In chapter 3, “The Role of Congress in Resourcing National Security,” of Resourcing the National Security Enterprise: Connecting the Ends and Means of US National Security, Heidi Demarest examines the role of Congress in resourcing American national security from historic and bureaucratic perspectives. She explains that despite its constitutional role to “provide for the common defense,” Congress faces substantial impediments to the effective execution of its legally enshrined mandate. Among these are a substantial information asymmetry with executive branch agencies as well as a static committee structure that effectively precludes a holistic appreciation of national security. Demarest also points to the relative lack of education in the processes of resourcing national security among congressional staffers as significant factors in the successful implementation of legislation. To ameliorate these deficiencies, she recommends a return to biennial budgeting, including changing the default expiration for national security appropriations from one to two years. Demarest also recommends a mandated program of education for congressional staffers to familiarize them with the vocabulary, concepts and processes associated with budgeting for national security. Finally, she advocates for the creation of a select committee on national security affairs to improve synergy between the multiple House and Senate committees.
Despite Congress’s constitutional responsibility to provide for the common defense, significant impediments exist to exerting legislative voice and influence over the direction of national security. Among them, Congress faces an inevitable asymmetry of information with executive agencies, particularly within the complex, opaque Department of Defense. Congress has also maintained over the past century a relatively static committee structure that fragments a holistic perspective on national security budgeting and inhibits the ability to identify, evaluate, and deliberate trade space among programs. Finally, constituents’ particularized interests over the short term, coupled with an annual budget process, disincentivize many Congress members from considering and providing oversight of long-term strategic choices proposed by federal agencies—for who among the American public, absent, perhaps, national security professionals, can determine whether their member of Congress has made the right decision about buying fighter jets versus nuclear submarines?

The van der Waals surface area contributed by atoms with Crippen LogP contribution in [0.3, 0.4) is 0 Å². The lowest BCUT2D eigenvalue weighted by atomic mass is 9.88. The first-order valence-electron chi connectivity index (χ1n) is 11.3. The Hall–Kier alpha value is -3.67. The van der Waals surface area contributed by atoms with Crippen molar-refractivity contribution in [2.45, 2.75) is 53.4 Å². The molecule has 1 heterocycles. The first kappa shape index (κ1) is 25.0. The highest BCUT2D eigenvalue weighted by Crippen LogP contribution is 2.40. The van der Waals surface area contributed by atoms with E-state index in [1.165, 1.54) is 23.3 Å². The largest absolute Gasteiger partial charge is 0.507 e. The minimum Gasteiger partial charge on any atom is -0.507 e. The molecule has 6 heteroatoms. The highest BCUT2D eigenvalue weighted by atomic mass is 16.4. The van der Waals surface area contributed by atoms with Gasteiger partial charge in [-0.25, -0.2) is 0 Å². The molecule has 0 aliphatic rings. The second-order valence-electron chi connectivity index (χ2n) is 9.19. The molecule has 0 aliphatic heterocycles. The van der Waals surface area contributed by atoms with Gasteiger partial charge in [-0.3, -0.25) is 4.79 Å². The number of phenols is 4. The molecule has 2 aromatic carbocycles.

Potential solutions to remedy the legislative branch’s handicaps in the arena of resourcing national security include a robust training and education program for relevant members of Congress and their personal staff on national security threats, strategy, and existing programs; creating a select committee on national security affairs to evaluate long-term consequences and tradeoffs of budgetary decisions pertaining to national security; a return to biennial budgeting to promote better fiscal discipline and enable longer-term strategic thinking among decision makers; and, ultimately, education of the electorate to demand a more sustainable view of budgeting for defense and the ability to hold elected officials accountable for their constitutionally mandated role. Budgeteers and programmers in executive agencies provide critical expertise to turn resources into capability, but the ultimate architects of national security are the voting public who elect the chosen few to carry out the business of aligning ends and means to strategy on the public’s behalf.
Resourcing the National Security Enterprise: Connecting the Ends and Means of US National Security by Susan Bryant and Mark Troutman is available in hardcover, paperback, and digital editions. It is part of the Cambria Rapid Communications in Conflict and Security (RCCS) Series (General Editor: Dr. Geoffrey R.H. Burn).
Heidi Demarest is a lieutenant colonel in the US Army and an associate professor of American politics at the United States Military Academy. She is the Deputy Head of the Department of Social Sciences and holds a PhD from Harvard University and a BS from West Point. She is the author of US Defense Budget Outcomes: Volatility and Predictability in Army Weapons Funding and coeditor of US National Security Reform: Reassessing the National Security Act of 1947.